Given that the lockdowns were implemented in most countries in March, the 1.4% m/m contraction in world trade volumes seems fairly muted. However, the global number was flattered by a sharp rebound in China as shutdowns there eased. And more timely data suggest that the worst is yet to come.
- Given that the lockdowns were implemented in most countries in March, the 1.4% m/m contraction in world trade volumes seems fairly muted. However, the global number was flattered by a sharp rebound in China as shutdowns there eased. And more timely data suggest that the worst is yet to come.
- The CPB Netherlands trade data showed that the coronavirus had weighed on global trade in March, with trade volumes down by another 1.4% following declines in January and February. (See Chart 1.) In general, advanced economies were hit much harder than EMs. (See Chart 2.) The euro-zone performed particularly badly with exports down by 7.7%, but the decline in real exports from the US was also the largest since the financial crisis. Meanwhile, China saw a sharp rebound in trade as containment measures there were eased, and factories reopened.
- Taken at face value, it was surprising that the global number was not worse given that lockdown measures had started to bite across much of the world in March. But there are several reasons why the worst is yet to come. For one thing, the fall in global trade in March would have been a lot worse had it not been for the 12% rise in exports from China, which contributed 1.4%-pts to the global number. (See Chart 3.) Given that data from China for April showed that the rebound had slowed significantly, global trade volumes will not have received the same sort of boost last month.
- What’s more, the latest evidence suggests that the damage to world trade from the coronavirus will intensify. Indeed, data from the early-reporting East Asian economies showed that real trade fell by 3% on the month in April, taking the year-on-year growth rate down to -2.6% – the worst rate since 2009. (See Chart 4.) Out of the early reporters, Japan fared especially badly, with real exports down by over 15% m/m. There was even worse news elsewhere in Asia – the US dollar value of Indian exports plunged by a staggering 60% y/y last month. (See here.)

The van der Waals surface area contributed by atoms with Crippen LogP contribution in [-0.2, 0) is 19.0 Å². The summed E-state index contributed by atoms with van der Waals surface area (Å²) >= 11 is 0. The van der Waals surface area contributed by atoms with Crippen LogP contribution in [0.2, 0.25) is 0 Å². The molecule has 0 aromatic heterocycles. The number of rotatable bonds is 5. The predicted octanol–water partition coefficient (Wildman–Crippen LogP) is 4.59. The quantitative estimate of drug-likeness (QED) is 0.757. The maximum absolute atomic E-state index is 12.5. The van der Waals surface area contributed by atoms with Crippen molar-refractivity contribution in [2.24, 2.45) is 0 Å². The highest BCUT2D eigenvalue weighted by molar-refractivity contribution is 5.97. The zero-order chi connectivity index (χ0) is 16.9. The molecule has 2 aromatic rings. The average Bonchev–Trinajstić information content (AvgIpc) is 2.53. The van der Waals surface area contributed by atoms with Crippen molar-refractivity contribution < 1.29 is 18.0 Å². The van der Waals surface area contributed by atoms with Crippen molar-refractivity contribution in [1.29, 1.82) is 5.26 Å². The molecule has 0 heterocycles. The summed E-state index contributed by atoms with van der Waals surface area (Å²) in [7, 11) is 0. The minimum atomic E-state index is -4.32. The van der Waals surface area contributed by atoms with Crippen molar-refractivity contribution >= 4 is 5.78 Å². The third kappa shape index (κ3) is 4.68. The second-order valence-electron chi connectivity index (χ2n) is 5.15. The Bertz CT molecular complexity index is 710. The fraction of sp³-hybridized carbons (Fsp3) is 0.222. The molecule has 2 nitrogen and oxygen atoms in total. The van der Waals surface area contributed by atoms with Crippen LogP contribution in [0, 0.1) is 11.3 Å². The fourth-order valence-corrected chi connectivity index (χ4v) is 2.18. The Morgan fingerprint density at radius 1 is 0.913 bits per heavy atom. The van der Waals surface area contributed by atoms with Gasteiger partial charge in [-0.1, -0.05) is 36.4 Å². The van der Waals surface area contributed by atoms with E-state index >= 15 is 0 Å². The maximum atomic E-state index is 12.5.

- Meanwhile, despite lockdowns easing across much of the euro-zone and the US in May, their demand for foreign products appears to have remained weak in May. Timely data from Korea showed that exports from this highly globalised economy fell by 30% y/y in working-day adjusted US$ terms in the first 20 days of the month.
- Business surveys also point to a sharp decline in world trade. Despite edging up in May, the export orders component of the DM manufacturing PMI is consistent with a 15% y/y plunge in advanced economy exports. (See Chart 5.) And the picture may be even bleaker than the surveys suggest. After all, the qualitative nature of the questions mean they may not be great at capturing large falls in orders. (See here.)
- On the basis of past form, our forecast for a 6% contraction in global GDP this year is, at face value, consistent with an almost-40% fall in world goods trade. (See Chart 6.) But given that the services sector has borne the brunt of the coronavirus lockdown measures, we doubt that goods trade will fall as far as they have done in the past relative to the decline in overall output.
- Once lockdown measures start to ease, evidence from China suggests that trade volumes could rebound fairly quickly. After surging by 24% m/m in March, exports rose by a further 5% in April. And in seasonally adjusted terms, outbound shipments were back to their pre-virus level. (See Chart 7.)
- While we expect global trade to rebound in the second half of the year, the risks lie to the downside. After all, while the new export orders sub-indices from May’s Flash PMIs rose from April’s record lows, they remained at low levels, suggesting that any recovery in activity will be gradual. (See Chart 8.) What’s more, the reignition of tensions between the US and China points to a risk of renewed tariffs or other measures to limit trade between the two major economies. Such tensions could be an additional headwind to trade further ahead.
Chart 1: CPB World Trade Volumes
Chart 2: DM & EM Export Volumes (% y/y)
Chart 3: Percentage-point Contribution to M/M Growth in Global Export Volumes
Chart 4: Early-Reporting Asian Real Trade (% y/y)
Chart 5: Global Mfg. PMI Export Orders & Real Exports
Chart 6: World Trade Volumes & GDP (% y/y)
Chart 7: China Goods Trade ($bn, seas. adj.)
Chart 8: Flash PMIs New Export Orders Indices
Sources: Refinitiv, IHS Markit, CEIC, Capital Economics
Gabriella Dickens, Assistant Economist, email@example.com